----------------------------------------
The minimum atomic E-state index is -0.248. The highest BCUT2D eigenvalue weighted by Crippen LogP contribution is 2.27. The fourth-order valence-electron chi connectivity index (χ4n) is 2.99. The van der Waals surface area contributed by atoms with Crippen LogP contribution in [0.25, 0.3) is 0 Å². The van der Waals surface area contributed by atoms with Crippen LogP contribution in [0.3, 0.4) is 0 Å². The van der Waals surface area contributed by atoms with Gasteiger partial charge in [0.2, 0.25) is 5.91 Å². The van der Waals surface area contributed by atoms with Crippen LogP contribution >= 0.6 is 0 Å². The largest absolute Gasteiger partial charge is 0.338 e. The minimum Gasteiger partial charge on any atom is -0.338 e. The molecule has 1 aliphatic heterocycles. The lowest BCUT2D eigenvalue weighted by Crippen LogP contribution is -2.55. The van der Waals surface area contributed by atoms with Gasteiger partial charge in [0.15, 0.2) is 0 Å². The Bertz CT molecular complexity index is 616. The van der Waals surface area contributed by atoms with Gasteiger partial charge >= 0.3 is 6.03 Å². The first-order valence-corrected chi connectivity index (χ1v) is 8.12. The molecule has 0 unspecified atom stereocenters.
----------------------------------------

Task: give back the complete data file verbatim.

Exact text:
The minimum atomic E-state index is -0.248. The highest BCUT2D eigenvalue weighted by Crippen LogP contribution is 2.27. The fourth-order valence-electron chi connectivity index (χ4n) is 2.99. The van der Waals surface area contributed by atoms with Crippen LogP contribution in [0.25, 0.3) is 0 Å². The van der Waals surface area contributed by atoms with Crippen LogP contribution in [0.3, 0.4) is 0 Å². The van der Waals surface area contributed by atoms with Gasteiger partial charge in [0.2, 0.25) is 5.91 Å². The van der Waals surface area contributed by atoms with Crippen LogP contribution >= 0.6 is 0 Å². The largest absolute Gasteiger partial charge is 0.338 e. The minimum Gasteiger partial charge on any atom is -0.338 e. The molecule has 1 aliphatic heterocycles. The lowest BCUT2D eigenvalue weighted by Crippen LogP contribution is -2.55. The van der Waals surface area contributed by atoms with Gasteiger partial charge in [0.15, 0.2) is 0 Å². The Bertz CT molecular complexity index is 616. The van der Waals surface area contributed by atoms with Gasteiger partial charge >= 0.3 is 6.03 Å². The first-order valence-corrected chi connectivity index (χ1v) is 8.12. The molecule has 0 unspecified atom stereocenters.